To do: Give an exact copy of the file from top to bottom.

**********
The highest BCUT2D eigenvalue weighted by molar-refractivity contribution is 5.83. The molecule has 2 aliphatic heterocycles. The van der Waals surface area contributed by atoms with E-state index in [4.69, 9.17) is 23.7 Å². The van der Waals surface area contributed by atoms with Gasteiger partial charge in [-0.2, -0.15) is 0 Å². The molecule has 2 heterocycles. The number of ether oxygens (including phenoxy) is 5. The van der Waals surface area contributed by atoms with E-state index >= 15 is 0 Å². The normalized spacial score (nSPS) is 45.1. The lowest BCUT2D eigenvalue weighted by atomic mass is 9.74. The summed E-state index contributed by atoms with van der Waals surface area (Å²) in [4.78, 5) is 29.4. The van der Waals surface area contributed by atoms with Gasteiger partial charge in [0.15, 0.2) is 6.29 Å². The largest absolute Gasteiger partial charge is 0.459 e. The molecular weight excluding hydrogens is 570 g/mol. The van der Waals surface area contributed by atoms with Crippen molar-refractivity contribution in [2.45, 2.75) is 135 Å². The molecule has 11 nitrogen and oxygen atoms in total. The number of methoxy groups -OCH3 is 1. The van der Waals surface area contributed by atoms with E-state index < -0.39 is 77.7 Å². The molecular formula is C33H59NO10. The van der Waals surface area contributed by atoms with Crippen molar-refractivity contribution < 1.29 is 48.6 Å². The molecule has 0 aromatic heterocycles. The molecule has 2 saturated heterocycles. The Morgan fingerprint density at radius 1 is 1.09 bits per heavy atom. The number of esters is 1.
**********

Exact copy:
The highest BCUT2D eigenvalue weighted by molar-refractivity contribution is 5.83. The molecule has 2 aliphatic heterocycles. The van der Waals surface area contributed by atoms with E-state index in [4.69, 9.17) is 23.7 Å². The van der Waals surface area contributed by atoms with Gasteiger partial charge in [-0.2, -0.15) is 0 Å². The molecule has 2 heterocycles. The number of ether oxygens (including phenoxy) is 5. The van der Waals surface area contributed by atoms with E-state index >= 15 is 0 Å². The normalized spacial score (nSPS) is 45.1. The lowest BCUT2D eigenvalue weighted by atomic mass is 9.74. The summed E-state index contributed by atoms with van der Waals surface area (Å²) in [4.78, 5) is 29.4. The van der Waals surface area contributed by atoms with Gasteiger partial charge in [0.15, 0.2) is 6.29 Å². The largest absolute Gasteiger partial charge is 0.459 e. The molecular weight excluding hydrogens is 570 g/mol. The van der Waals surface area contributed by atoms with Crippen molar-refractivity contribution in [2.45, 2.75) is 135 Å². The molecule has 11 nitrogen and oxygen atoms in total. The number of methoxy groups -OCH3 is 1. The van der Waals surface area contributed by atoms with E-state index < -0.39 is 77.7 Å². The molecular formula is C33H59NO10. The van der Waals surface area contributed by atoms with Crippen molar-refractivity contribution < 1.29 is 48.6 Å². The molecule has 0 aromatic heterocycles. The molecule has 2 saturated heterocycles. The Morgan fingerprint density at radius 1 is 1.09 bits per heavy atom. The number of esters is 1.